About 90 Millimeter Observatory

Meade 90mm on Celestron CG-4 mount

Meade 90mm on Celestron CG-4 mount

I have always believed that where you setup your telescope is your observatory. Keeping with that thought, my observatory is in fact, my backyard. I’m sure that with many amateur astronomers, that is true. Although I do travel to dark sky sites, most of the time I setup in my backyard. The name 90 Millimeter Observatory came about because the telescope I use the most is a 90mm (3.5”) refractor. I do employ three additional telescopes here at my observatory simply because I enjoy the variety that each one provides. Four telescopes round out the observatory’s equipment:

  • Meade ETX60 AT 60mm (2.3”) 350mm f/5.8 Refractor.
  • Orion AstroView 90mm (3.5”) 910mm f/10.1 Refractor.
  • William Optics Megrez 90mm (3.5″) APO 621mm f/6.9 Refractor.
  • Orion AstroView 120mm (4.7”) 1000mm f/8.3 Refractor.

Sky Conditions

The sky conditions at the observatory are typically poor due largely to light pollution. While the township does have outdoor lighting ordinances in place, they are not enforced. As a result the observatory is in a Red Zone. The faintest star visible to the naked eye is magnitude 4.5 on the very best of nights.

Current Projects


The ongoing project here at the observatory finds it roots in the Astronomical League’s Urban Observing Club. The Astronomical League’s introduction states, “The purpose of the Urban Club is to bring amateur astronomy back to the cities, back to those areas that are affected by heavy light pollution.” It is with that goal in mind that the 90 Millimeter Observatory continues to observe and report on deep sky objects visible in small telescopes. I hope to encourage both seasoned and beginning amateur astronomers to enjoy the night sky from their backyards and join the fight against misdirected and wasteful lighting.


Photographing deep sky objects presents some interesting challenges to amateur astronomers but astrophotography under light polluted conditions can be frustrating indeed. Having seen results obtained by others, I know that astrophotography under light polluted conditions can be done with relatively good results if the proper steps are taken.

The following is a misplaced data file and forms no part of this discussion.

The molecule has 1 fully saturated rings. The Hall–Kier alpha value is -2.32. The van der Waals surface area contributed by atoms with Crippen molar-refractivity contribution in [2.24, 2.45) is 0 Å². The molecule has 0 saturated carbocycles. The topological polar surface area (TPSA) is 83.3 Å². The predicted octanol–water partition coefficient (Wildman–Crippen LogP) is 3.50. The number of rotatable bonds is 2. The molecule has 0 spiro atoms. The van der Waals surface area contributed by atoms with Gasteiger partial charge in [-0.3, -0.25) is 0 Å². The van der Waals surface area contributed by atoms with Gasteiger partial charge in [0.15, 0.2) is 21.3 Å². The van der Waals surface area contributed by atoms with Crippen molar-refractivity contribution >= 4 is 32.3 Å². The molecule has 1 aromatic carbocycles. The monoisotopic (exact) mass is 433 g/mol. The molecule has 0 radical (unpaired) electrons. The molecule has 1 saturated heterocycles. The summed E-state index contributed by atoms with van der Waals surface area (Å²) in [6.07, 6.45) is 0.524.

I’ll be using a readily available DSLR for this project. To be more specific, I’ll be using a Pentax *ist DS2 Digital Single Lens Reflex camera in a few different configurations as follows:

  • Piggyback – Mounting the camera and lens on top of a telescope on a mounting. This configuration will be used for long-exposure wide-angle images of the sky.
  • Afocal – Using the camera with its lens attached to capture an image through the telescope’s eyepiece. I’ll try this configuration for Lunar and Planetary imaging.
  • Eyepiece Projection – A method of astrophotography where the image is formed at the focal plane of the camera by the eyepiece in a telescope. No camera lens is attached to the camera, only the telescope’s eyepiece is used.
  • Prime Focus – In this configuration, the camera is attached to the telescope without any eyepieces or camera lenses in the optical path. The telescope then acts as the camera lens.


With this project, the 90 Millimeter Observatory joins up with local astronomy clubs to support their public star parties and community outreach events. We also want to reach out to the area schools and provide them with a “Family Astronomy Night” which would include an indoor presentation followed by observing through telescopes for an hour or two.

Feel free to comment on the observations we make here at the 90 Millimeter Observatory.  We just ask that you keep it clean and simple. No bashing or degrading anyone. It’s for all to enjoy.

About Me

I have been an amateur astronomer since 1970. My first experience was during one evening sitting outside with my older brother, I pointed to what I thought was a thin cloud that seemingly appeared every night. He looked at me and said, “Wait here”. A few minutes later he came out of the house with his bird watching binoculars, handed them to me and said, “Look at that cloud and tell me what you see”. For a few minutes I was speechless. Finally I said, “A lot of stars”. He then explained to me that I was looking at the Milky Way which is what our galaxy is called. I was hooked from that point on and often would take his binoculars out at night to see what else there was to see. Of course he grew tired of sharing his binoculars so, that Christmas he gave me my first telescope, a hand-held 30mm refractor. Maybe that’s not much of a telescope, but I can’t thank him enough for giving me that telescope and introducing me to astronomy. It truly has been a magnificent journey.

What do you think?

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